April 11, 2012
Opening Friday, April 20, To the Arctic 3D is the 35th IMAX documentary from MacGillivray Freeman Films. Narrated by Meryl Streep and with songs by Paul McCartney, the film examines how polar bears and other Arctic wildlife are struggling with climate change. But the real draw to the film is the astonishing cinematography by Greg MacGillivray and his crew.
The foremost name in large-format filmmaking, MacGillivray Freeman has been making IMAX documentaries for over 35 years. It is the first documentary production company to earn a billion dollars in box-office receipts. The company began in the late 1960s when surfing fanatics Greg MacGillivray and Jim Freeman pooled resources to work on documentaries and commercials. They gained a reputation for aerial photography after their 1971 short about Mexico, Sentinels of Silence, won two Oscars.
The company won a commission from the Smithsonian Institution to make a large-format film about aviation as the opening attraction at the National Air and Space Museum (and to tie-in with the nation’s bicentennial). To Fly!, the second highest-grossing large format film of all time, is still regularly screened at the museum. (Jim Freeman died in a helicopter accident two days before the premiere of To Fly!)
With titles like Everest, The Living Sea, and Hurricane on the Bayou, MacGillivray Freeman not only helped legitimize the IMAX process, it helped establish a new audience for films. Dozens of museums and educational facilities have built IMAX theaters, and large-format wildlife documentaries have become a right of passage for a generation of schoolchildren. “And IMAX is growing by leaps and bounds in developing countries,” MacGillivray adds. “Particularly China. In five years there will be over 200 IMAX theaters in China.”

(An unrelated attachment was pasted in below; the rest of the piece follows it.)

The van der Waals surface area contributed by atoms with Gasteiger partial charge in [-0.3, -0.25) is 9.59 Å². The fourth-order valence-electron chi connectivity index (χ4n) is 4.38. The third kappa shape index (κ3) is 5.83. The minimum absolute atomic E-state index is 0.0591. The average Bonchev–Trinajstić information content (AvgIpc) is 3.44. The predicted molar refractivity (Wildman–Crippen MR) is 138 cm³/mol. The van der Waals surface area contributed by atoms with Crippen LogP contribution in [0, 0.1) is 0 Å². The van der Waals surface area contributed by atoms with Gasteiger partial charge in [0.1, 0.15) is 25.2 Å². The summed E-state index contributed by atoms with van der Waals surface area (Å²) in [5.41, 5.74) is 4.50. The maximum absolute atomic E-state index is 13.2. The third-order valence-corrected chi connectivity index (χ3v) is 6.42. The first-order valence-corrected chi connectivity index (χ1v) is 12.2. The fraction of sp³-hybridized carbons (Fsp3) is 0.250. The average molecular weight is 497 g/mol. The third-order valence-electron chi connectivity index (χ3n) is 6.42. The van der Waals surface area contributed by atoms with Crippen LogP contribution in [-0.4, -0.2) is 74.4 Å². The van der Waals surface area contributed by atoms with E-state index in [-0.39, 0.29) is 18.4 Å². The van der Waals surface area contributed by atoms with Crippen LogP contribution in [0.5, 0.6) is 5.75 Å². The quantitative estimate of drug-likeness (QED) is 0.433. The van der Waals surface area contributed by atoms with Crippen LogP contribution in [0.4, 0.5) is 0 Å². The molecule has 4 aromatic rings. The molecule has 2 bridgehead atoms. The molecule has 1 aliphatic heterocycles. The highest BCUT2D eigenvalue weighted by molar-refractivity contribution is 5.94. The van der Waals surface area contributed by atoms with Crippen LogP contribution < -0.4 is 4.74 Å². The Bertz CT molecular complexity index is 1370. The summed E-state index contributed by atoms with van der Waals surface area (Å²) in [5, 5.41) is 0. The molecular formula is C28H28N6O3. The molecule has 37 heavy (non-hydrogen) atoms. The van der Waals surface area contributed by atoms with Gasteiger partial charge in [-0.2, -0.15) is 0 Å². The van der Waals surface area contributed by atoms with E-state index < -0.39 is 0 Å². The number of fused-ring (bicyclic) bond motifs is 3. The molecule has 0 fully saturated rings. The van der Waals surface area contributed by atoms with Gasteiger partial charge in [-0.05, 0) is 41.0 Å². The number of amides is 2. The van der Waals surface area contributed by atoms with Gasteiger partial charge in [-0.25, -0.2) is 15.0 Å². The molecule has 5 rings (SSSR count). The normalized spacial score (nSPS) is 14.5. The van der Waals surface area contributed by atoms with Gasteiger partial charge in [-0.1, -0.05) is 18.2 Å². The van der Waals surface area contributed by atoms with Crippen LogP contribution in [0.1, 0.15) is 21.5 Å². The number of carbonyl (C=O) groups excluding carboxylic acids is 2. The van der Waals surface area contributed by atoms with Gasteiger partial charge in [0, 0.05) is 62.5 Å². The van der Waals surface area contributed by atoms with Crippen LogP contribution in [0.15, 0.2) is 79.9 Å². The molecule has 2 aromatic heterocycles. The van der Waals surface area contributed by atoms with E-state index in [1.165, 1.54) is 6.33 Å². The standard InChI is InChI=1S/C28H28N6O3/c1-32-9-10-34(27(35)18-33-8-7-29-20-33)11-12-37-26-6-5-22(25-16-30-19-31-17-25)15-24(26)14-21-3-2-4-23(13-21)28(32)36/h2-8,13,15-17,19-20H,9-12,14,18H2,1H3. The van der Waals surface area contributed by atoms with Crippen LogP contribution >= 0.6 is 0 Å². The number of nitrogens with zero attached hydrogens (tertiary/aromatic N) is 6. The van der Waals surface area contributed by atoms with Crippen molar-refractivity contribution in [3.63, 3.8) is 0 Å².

Large-format filmmaking requires different skills than those for feature films and television. “The shots are longer, and you’re shooting wider—wider lenses and wider scenes so that the audience experiences the material in a kind of interactive way,” MacGillivray told me by phone last week from his Los Angeles offices. “In a normal movie, the director controls what you look at. The shots don’t last very long because you’re getting the audience to look at specific things. An IMAX shot, on the other hand, can be twenty or thirty seconds long. The audience has time to look around the frame, see the birds flying in the distance, a flock of geese coming overhead, the wind whipping up in the background. The viewers aren’t manipulated, they’re experiencing it on their own terms.”
The opening shots of To the Arctic 3D, a majestic aerial view of a glacial shelf complete with calving icebergs, puts MacGillivray’s theories into practice. The images have a startling beauty and clarity, and patient filmmaking gives viewers time to appreciate them fully.
The director is coming to grips with inevitable changes to the IMAX process. IMAX offers both film and digital projection systems. Digital is required for 3D projection, but it won’t reach 4K resolution for another two years or so. And according to MacGillivray, 4K is necessary to duplicate the IMAX experience on film.